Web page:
Sven Giegold

International Financial Reporting Standards: European Parliament calls for more democracy, financial market stability and common interest orientation

The Economic and Monetary Affairs Committee of the European Parliament (ECON) has voted this Tuesday on the initiative report on the International Accounting Standards (IAS) evaluation and the activities of the International Financial Reporting Standards (IFRS) Foundation, European Financial Reporting Advisory Group (EFRAG) and Public Interest Oversight Board (PIOB). We as Greens have been criticising for a long time financing, composition and output of these standard setters. With yesterday’s landmark decision, the European Parliament has supported a lot of our criticisms.

Since 2005 listed companies in Europe have to draw up their consolidated accounts under IFRS. While prudence is the overarching principle in most local GAAP (generally accepted accounting principles), IFRS focus is on the information of investors and the valuation of assets at market prices. These standards are developed by the International Accounting Standards Board (IASB), a private body based in London. Within this organization, in fact auditors of big companies set the accounting rules which then have to be applied by the whole economy. EFRAG, also a private body situated in Brussels, is meant to represent the European voice in the IASB. In order to become effective within the EU, the standards have to be endorsed by the Commission. The European Parliament so far can only reject new standards but not propose any changes.

The initiative report calls for a stronger involvement of the European Parliament in the standard setting process, democratise the standard setters IASB and EFRAG and orient the standards towards the public good and financial stability. The decision was adopted with a vast majority in the Economic and Monetary Affairs Committee but still has to be confirmed in the plenary of the European Parliament. The agreement on this first comprehensive positioning on international accounting is considered pathbreaking for the vote in plenary. MEP Sven Giegold, financial and economic policy spokesperson of the Greens/EFA group and shadow rapporteur commented on the decision:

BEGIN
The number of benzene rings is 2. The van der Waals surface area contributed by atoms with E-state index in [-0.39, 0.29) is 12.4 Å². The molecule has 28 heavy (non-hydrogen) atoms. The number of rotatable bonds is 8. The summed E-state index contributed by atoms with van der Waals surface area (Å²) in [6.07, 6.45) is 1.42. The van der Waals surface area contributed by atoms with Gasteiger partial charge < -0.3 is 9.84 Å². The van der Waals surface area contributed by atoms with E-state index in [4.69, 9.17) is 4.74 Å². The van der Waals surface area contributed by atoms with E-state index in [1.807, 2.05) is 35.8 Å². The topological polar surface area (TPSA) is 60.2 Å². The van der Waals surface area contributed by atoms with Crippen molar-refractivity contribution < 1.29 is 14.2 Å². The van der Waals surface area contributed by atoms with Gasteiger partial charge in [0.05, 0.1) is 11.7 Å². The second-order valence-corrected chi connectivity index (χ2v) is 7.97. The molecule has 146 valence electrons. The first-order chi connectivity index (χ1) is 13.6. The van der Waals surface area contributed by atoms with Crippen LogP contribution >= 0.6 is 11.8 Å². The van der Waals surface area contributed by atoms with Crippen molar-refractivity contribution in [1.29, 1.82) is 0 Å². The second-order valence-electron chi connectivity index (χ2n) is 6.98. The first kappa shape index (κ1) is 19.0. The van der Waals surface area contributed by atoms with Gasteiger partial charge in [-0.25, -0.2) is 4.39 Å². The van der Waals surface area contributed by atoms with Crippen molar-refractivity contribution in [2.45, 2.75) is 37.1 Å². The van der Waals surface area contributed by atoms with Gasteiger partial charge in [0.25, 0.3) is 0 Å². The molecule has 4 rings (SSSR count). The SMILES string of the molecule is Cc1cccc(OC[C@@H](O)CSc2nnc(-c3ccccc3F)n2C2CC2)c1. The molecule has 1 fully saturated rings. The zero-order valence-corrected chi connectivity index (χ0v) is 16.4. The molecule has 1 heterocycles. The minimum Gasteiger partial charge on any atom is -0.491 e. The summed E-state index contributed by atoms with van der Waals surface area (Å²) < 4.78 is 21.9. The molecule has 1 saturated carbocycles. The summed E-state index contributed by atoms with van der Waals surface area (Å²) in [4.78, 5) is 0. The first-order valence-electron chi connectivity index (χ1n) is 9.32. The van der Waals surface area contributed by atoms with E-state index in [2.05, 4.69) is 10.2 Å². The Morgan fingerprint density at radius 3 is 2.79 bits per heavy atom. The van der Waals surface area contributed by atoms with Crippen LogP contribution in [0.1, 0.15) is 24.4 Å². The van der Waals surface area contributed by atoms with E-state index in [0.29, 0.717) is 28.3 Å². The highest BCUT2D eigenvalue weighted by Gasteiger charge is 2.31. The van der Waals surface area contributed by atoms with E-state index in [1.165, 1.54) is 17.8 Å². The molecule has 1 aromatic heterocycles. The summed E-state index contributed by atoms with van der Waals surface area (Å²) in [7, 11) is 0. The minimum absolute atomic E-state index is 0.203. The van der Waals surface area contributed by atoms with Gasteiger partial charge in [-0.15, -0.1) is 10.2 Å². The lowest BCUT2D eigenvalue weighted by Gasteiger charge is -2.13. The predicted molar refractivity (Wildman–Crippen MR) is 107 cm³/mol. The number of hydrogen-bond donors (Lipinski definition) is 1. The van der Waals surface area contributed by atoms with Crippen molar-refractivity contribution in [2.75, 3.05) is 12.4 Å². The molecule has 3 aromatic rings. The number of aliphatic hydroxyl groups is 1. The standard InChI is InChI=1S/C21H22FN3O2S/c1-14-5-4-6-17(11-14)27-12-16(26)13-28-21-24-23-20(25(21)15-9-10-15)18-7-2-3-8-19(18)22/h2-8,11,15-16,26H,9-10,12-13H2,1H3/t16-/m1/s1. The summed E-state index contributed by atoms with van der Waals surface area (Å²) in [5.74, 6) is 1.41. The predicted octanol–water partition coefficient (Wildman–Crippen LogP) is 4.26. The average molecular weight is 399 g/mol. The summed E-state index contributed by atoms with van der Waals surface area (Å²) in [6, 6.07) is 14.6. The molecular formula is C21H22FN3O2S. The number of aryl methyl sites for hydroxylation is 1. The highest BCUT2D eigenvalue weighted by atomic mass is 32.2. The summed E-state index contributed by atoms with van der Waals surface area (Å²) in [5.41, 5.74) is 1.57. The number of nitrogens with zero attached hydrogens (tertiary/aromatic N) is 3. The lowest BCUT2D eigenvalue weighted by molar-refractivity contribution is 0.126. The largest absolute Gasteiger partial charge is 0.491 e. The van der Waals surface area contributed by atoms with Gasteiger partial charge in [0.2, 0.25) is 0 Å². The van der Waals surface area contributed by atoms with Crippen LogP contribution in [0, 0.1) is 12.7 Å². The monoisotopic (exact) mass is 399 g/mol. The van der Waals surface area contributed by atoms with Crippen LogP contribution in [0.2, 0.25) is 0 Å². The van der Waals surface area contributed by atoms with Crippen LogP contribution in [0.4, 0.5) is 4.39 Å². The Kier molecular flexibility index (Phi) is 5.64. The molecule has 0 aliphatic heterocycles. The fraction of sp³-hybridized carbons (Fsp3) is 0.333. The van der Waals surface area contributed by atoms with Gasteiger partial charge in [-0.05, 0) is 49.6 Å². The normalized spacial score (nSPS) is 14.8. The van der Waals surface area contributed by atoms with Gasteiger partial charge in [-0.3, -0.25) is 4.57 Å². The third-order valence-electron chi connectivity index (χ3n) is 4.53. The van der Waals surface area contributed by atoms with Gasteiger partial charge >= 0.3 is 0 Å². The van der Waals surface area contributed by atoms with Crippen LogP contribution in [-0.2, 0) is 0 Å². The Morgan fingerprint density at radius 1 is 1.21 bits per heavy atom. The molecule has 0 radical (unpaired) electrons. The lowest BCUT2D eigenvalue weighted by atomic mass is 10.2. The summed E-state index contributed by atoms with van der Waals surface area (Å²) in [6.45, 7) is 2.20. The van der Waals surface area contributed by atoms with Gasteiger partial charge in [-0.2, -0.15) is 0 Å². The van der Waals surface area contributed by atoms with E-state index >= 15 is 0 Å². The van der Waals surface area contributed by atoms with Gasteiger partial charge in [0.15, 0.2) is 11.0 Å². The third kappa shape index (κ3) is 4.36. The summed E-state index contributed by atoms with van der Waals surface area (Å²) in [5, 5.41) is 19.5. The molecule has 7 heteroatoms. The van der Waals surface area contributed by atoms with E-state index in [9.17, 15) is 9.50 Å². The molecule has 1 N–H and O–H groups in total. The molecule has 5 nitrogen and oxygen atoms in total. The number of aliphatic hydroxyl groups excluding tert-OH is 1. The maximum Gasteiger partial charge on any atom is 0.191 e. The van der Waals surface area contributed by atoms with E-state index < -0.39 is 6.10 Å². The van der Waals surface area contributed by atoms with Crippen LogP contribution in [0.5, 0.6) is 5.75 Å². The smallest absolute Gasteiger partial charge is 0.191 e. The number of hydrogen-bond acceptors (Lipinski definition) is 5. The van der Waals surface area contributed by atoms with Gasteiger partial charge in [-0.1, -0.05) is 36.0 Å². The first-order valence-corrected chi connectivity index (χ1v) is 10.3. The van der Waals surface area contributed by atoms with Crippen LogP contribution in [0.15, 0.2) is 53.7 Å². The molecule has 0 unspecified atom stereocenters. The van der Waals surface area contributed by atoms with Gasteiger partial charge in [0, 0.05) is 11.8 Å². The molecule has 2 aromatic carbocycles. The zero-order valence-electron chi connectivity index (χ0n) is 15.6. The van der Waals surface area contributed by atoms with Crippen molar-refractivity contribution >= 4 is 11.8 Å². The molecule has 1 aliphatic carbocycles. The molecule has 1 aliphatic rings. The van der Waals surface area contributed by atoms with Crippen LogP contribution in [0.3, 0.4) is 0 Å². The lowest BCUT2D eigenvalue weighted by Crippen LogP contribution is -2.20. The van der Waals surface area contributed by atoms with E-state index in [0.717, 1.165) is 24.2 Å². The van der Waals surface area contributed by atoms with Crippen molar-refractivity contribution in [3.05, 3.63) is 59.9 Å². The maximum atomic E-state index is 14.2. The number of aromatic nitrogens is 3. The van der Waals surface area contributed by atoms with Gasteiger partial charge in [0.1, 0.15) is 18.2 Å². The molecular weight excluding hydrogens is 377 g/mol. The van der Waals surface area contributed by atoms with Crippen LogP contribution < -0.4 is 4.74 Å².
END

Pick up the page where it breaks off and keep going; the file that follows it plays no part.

“The message of the MEPs is clear: We are not just letting others decide on new standards. The European Parliament needs to be included when new standards are negotiated. Since the EU funds 14% of IASB’s budget and 60% of EFRAG, both organisations have to follow European standards of democratic legitimacy, transparency, accountability and integrity.

Accounting standards are a public good. Standard setting expert bodies therefore must not only include former bankers and accountants but also small and medium sized enterprises, consumer protection agencies and finance ministries. The representation of women has to be raised. The Monitoring Board of the IFRS foundation must not continue to waste time on internal issues but should rigorously engage in guiding the standards oriented towards the public interest. The European Parliament should have hearings with candidates for the EFRAG presidency similar to the procedure for electing the EU Commission.

As they are based on fair values, the IFRS effectively functioned as fire accelerant during the financial crisis in 2007. Therefore, the EU Commission has to evaluate whether pro-cyclical market values are conducive to financial stability, a demand already asked by the “de Larosière” report. In the same way, the IASB has to assess the rules for off-balance sheet accounting of assets and liabilities. Still, not all risks are reflected on the balance sheet. The focus on providing information for the decision-making of investors must not be at the expense of the principle of prudence. This also includes that dividends may only be paid out of realized gains. Commission has to check compliance of IFRS with the capital maintenance directive and the accounting directive.